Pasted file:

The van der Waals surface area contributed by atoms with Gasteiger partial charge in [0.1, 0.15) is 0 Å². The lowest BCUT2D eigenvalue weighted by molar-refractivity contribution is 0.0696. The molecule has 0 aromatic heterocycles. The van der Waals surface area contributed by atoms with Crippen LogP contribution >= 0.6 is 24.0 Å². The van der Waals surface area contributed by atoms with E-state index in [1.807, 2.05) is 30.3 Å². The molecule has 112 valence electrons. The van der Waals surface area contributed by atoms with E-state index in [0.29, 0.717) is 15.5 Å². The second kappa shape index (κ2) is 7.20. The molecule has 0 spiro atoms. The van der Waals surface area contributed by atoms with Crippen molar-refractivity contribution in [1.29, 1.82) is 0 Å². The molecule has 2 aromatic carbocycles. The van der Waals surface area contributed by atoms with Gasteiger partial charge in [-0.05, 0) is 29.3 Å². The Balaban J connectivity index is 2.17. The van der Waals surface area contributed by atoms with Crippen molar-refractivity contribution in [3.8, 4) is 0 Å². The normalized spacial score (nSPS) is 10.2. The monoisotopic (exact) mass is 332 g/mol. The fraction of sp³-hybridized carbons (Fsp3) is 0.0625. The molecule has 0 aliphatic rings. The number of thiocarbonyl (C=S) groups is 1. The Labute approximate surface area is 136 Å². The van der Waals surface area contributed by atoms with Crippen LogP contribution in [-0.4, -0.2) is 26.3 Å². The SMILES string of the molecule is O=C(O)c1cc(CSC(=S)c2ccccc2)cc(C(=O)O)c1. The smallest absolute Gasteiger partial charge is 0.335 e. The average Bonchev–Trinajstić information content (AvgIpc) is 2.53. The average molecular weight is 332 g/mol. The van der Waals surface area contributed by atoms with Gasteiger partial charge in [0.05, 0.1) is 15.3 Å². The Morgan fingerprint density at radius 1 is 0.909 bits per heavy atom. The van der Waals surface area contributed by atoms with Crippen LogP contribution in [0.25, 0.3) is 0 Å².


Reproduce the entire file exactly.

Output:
The van der Waals surface area contributed by atoms with Gasteiger partial charge in [0.1, 0.15) is 0 Å². The lowest BCUT2D eigenvalue weighted by molar-refractivity contribution is 0.0696. The molecule has 0 aromatic heterocycles. The van der Waals surface area contributed by atoms with Crippen LogP contribution >= 0.6 is 24.0 Å². The van der Waals surface area contributed by atoms with E-state index in [1.807, 2.05) is 30.3 Å². The molecule has 112 valence electrons. The van der Waals surface area contributed by atoms with E-state index in [0.29, 0.717) is 15.5 Å². The second kappa shape index (κ2) is 7.20. The molecule has 0 spiro atoms. The van der Waals surface area contributed by atoms with Crippen molar-refractivity contribution in [1.29, 1.82) is 0 Å². The molecule has 2 aromatic carbocycles. The van der Waals surface area contributed by atoms with Gasteiger partial charge in [-0.05, 0) is 29.3 Å². The Balaban J connectivity index is 2.17. The van der Waals surface area contributed by atoms with Crippen molar-refractivity contribution in [3.8, 4) is 0 Å². The normalized spacial score (nSPS) is 10.2. The monoisotopic (exact) mass is 332 g/mol. The fraction of sp³-hybridized carbons (Fsp3) is 0.0625. The molecule has 0 aliphatic rings. The number of thiocarbonyl (C=S) groups is 1. The Labute approximate surface area is 136 Å². The van der Waals surface area contributed by atoms with Crippen LogP contribution in [-0.4, -0.2) is 26.3 Å². The SMILES string of the molecule is O=C(O)c1cc(CSC(=S)c2ccccc2)cc(C(=O)O)c1. The smallest absolute Gasteiger partial charge is 0.335 e. The average Bonchev–Trinajstić information content (AvgIpc) is 2.53. The average molecular weight is 332 g/mol. The van der Waals surface area contributed by atoms with Gasteiger partial charge in [0.05, 0.1) is 15.3 Å². The Morgan fingerprint density at radius 1 is 0.909 bits per heavy atom. The van der Waals surface area contributed by atoms with Crippen LogP contribution in [0.25, 0.3) is 0 Å².